Life Cycle Optimization of Sustainable Water-Energy-Food Nexus Systems and NetworksPublic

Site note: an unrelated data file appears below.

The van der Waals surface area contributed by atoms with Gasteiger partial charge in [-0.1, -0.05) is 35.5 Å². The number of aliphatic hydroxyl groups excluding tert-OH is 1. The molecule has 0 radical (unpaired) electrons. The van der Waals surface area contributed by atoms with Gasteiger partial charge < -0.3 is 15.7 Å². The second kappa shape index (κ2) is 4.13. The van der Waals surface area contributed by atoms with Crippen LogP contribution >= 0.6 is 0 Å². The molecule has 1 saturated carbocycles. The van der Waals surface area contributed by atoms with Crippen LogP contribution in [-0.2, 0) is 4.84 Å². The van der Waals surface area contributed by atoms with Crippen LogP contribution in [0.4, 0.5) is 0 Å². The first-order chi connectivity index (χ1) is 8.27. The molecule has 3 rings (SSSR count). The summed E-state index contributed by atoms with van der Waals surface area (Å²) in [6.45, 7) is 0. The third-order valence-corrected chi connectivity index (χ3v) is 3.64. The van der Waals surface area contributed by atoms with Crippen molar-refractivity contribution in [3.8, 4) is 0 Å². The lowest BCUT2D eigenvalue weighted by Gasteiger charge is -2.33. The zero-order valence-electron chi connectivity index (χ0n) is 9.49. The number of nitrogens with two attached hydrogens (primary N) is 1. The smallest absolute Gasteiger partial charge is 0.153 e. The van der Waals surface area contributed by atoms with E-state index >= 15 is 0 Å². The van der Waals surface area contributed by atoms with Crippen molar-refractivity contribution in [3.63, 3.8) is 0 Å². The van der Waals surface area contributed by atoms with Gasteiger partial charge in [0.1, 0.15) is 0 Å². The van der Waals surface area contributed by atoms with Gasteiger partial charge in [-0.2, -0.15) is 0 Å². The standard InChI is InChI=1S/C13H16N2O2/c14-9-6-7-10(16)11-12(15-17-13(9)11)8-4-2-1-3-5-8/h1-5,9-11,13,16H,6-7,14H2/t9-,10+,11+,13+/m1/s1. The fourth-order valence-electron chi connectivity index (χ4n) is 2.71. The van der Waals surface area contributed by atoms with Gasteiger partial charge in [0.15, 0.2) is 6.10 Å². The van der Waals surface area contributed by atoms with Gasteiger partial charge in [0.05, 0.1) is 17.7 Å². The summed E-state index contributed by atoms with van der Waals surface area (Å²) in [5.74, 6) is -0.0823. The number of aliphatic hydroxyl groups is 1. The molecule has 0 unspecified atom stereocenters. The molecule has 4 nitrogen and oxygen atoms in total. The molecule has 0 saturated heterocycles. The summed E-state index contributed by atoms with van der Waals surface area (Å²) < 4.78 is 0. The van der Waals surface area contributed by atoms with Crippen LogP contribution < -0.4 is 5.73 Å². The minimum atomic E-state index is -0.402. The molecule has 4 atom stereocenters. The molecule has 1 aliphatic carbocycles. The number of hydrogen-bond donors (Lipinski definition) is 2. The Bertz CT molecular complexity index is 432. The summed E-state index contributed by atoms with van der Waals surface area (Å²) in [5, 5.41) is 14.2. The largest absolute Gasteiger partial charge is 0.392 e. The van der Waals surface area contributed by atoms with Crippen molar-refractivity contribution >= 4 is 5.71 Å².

As the global population grows, consumption of water, energy, and food will also increase, placing stresses on these sectors, raising the importance of the Water-Energy-Food Nexus (WEFN). However, operation of WEFN systems are currently not sustainable. It is thus crucial to design WEFN systems to be sustainable from local to global scales and to all stakeholders. This dissertation seeks to develop novel methods and applications from process systems engineering and a variety of other disciplines, ranging from ecology to economics, to model and optimize WEFN systems for sustainability. Novel modeling frameworks that consider global impacts, multiple objectives of multiple stakeholders, and impacts on ecosystems of WEFN and production systems are constructed and applied. This dissertation shows that holistically modeling not only the WEFN but also the multitude of connected and intertwined processes requires interdisciplinary approaches, large datasets, and comprehensive models. Many WEFN systems are globally pervasive and consequentially impact global economics and the environment. The second chapter of this dissertation uses computable general equilibrium approaches from economics to determine which biofuels feedstocks should be used and where to grow them to minimize land use change and greenhouse gas emissions. This work represents the first time computable general equilibrium models have been integrated directly into life cycle optimization to design sustainable production systems at a global scale. While this work focuses on biofuel impacts, the developed framework can be applied to any globally traded WEFN commodity. Sustainable WEFN systems must be designed that consider the objectives and needs of all affected stakeholders. The third chapter of this dissertation develops a multi-objective, bilevel modeling framework that models and optimizes multiple objectives of multiple stakeholders. A lower-level Pareto-optimal set generation method is proposed to handle multiple objectives in the lower level of the problem. The framework is applied to a discrete manufacturing system where a designer wishes to minimize greenhouse gas emissions from energy use while maximizing profits, and manufacturers bid to produce the product while maximizing the uptime of their equipment and minimizing their costs. While the framework was applied to a discrete manufacturing case, the framework and solution method remains general and may be applied to a variety of WEFN systems. Furthermore, manufacturing is an energy-intensive industry, and cannot be considered divorced from the WEFN. Ecosystems are often negatively impacted by WEFN systems, sometimes severely. However, these ecosystems provide valuable and essential services that enable and enhance local and regional life. The fourth chapter of this dissertation seeks to develop decision-making models that design WEFN systems to minimize loss of ecosystem services and/or maximize any synergistic benefits, using objectives that clearly and quantitatively show these losses and/or benefits. This chapter integrates work from ecological economics, spatial modeling with GIS, and mathematical programming to develop such models. Ecosystem services are given values through a variety of accounting and analysis methods. Losses and/or gains of these ecosystem services are calculated for a regional bioenergy production system and optimized through a Green GDP objective, which considers not only nominal GDP but also aggregates ecosystem value.
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